Are Collars Essential In BDSM?

A woman wearing a s[iked leather collar and cuffs and a black lace dress

They’re a popular look, but are collars really make or break in BDSM play?

From as long as I can remember, then by and large, I have always seen submissive and slave partners portrayed as wearing collars in BDSM play. Even in society, submissives and slaves quite often wear collars as a demonstration of their role within the community, or as a mark of their commitment to another. Still for others, like Secretary’s Lee Holloway or Fifty Shades Of Grey’s Anastasia Steele, a collar is not a part of their typical submissive look. So then, are collars really essential in BDSM? As an owned, non-collar-wearing submissive, I wanted to shed some light on this debate today.

Collars: The Argument For

A Look At History

From far back in early civilisation, slaves have largely been depicted as wearing a collar of some form and so many BDSM practitioners have continued with this style. During the Stonewall Riots, leather collars with an O ring became a common symbol of the “cubs”, the submissive gay bottoms that were committed to “Bears”, or Top, gay men. Be them metal, leather or another material entirely, the submissive symbolism of the collar still remains today.

A Wedding Ring With A Difference

For some, a collar is a symbolism unlike no other. Far from a mere fashion piece or a symbol of their role, it is a symbol of their commitment to their partner – not unlike a wedding or engagement ring. Dominant and submissive partners alike take pride in the submissive’s wearing of a collar, both as a sign of the one that they own and of the one that they serve.

Attachment Style

Collars don’t only serve as a decorative piece, but they are functional too. Most collars have a (or several) D-ring or O-ring, making it possible for the submissive partner to be attached to furniture, fixtures or even themselves. Without the collar in situ, such attachment wouldn’t always be possible.

A Healing Touch

Still further, some many submissives claim to feel a sense of safety and comfort while wearing their collar, as though they are being protected and nurtured by their Dominant partner, because of the collar they wear. The collar, then, doesn’t just provide a a symbol of a commitment, but perhaps rather a physical trigger to a more peaceful and secure state of mind.

Collars: The Argument Against

The Dark Times

In more recent history, activists, politicians and leading figures alike have sought to do away with all and any associations of slavery, the slave trade and inequality between the races. Given this, then a collar might be an unpalatable look for some people today, and an alternative gesture may be preferred.

A Key Feature

One of the most challenging problems that some people face when deciding on a collar is trying to find something that is (at least somewhat) discreet, or complements a particular aesthetic. Unfortunately, leather collars are typically at least 1-2cm in width, and some many metal collars can be made of thicker metal chains, or even solid rolled metal. Although there are some great many styles out there, some people still struggle to find a style that suits them.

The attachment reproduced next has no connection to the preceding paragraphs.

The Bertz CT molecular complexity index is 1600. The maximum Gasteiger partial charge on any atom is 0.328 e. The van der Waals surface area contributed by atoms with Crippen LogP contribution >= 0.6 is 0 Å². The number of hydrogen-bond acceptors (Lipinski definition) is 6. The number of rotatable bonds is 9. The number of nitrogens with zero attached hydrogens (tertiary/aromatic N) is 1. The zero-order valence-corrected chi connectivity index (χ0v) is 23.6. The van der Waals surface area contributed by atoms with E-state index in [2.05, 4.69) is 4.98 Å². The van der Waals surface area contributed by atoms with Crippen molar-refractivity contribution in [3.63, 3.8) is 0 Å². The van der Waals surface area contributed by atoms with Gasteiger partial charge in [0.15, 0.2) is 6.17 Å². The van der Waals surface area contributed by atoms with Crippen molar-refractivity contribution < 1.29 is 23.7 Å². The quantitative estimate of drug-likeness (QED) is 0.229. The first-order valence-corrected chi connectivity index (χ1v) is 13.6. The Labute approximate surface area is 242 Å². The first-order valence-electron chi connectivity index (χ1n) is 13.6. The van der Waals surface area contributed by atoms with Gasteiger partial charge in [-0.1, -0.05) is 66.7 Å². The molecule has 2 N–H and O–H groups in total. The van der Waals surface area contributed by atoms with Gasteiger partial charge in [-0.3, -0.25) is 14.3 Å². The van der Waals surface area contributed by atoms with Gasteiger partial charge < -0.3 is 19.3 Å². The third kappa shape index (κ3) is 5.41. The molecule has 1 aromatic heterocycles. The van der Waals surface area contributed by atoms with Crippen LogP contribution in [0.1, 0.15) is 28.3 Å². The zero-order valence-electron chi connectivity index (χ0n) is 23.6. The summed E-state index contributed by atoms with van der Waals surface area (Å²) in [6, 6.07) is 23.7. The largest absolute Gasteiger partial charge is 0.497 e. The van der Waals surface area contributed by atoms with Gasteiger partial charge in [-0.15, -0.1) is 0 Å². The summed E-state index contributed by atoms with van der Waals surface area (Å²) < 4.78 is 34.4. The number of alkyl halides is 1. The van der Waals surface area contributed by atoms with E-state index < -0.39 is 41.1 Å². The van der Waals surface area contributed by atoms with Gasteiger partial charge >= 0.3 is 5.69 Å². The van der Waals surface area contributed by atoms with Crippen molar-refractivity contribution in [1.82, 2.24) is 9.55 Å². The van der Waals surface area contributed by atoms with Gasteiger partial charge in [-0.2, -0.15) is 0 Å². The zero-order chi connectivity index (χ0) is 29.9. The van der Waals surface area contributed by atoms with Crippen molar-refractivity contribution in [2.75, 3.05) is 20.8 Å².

A Matter Of The Heart

At it’s core, submission (and by proxy, slavery) is not in the things we wear, but rather, it comes from somewhere deep within. Given this, some may argue that a collar almost ceases to be necessary to the making of a submissive, or is even in excess. If the submissive (or slave) partner wants to submit, they will, and if they don’t, a collar isn’t going to change their mind.

A Required Taste

For my husband, for myself and perhaps for the producers of Secretary and Fifty Shades too, some people just don’t enjoy the aesthetic that a collar produces. Again, perhaps they find it excessive, bulky, or just “too heavy” in their relationship dynamic. Whatever the reason, it is vital that we emphasise that it is the intentions and willingness of the submissive that defines who they are, not whether or not they wear a collar.

Bonus: Home (Dis)comforts

Finally, t wouldn’t have been right for me to conclude this list without telling you why I, personally, choose not to wear a collar: I find something around my neck (unless it’s my husband’s hand!) plainly uncomfortable. I’ve tried collars, didn’t mind them for an hour or two, but then found that the sensation of something pressing against my larynx made me feel anxious and distracted. I’m a Highly Sensitive Person anyway, and odd sounds, smells and sensations are something that I’m certain to pick up on. In order for me to be calm and productive, it is important for me to be as comfortable as possible. A good Dominant partner would not force you to wear something that makes you feel physically or emotionally uncomfortable, if it were not consensual.

Symbolic Jewellery: The Non-Collar Collar

If you and your partner really do prefer a lighter touch, I highly advise you to look to symbolic jewellery (or even just symbolism) for something that suits you both. Symbolic jewellery can include a necklace, a bracelet, an anklet, a ring, a toe ring, a pair of earrings, a navel bar, a pair of cufflinks, a tie pin… the list goes on. Be sure to discuss styles, elements, and if the submissive partner has a known allergy, definitely consider your chosen metals. As someone with a nickel allergy, my bracelet is made entirely with 925 Sterling silver. That way, I make an accidental reaction to sentimental items a thing of my past.

For symbolism, you have even more variety and it could include: A perfume, a make-up look, a tie, a hair scrunchie, a style of underwear (I definitely only bought my husband stripy socks after he made a reference to my love of them 😉 ), even a particular hairstyle. Find something special and meaningful for you both, and go for it.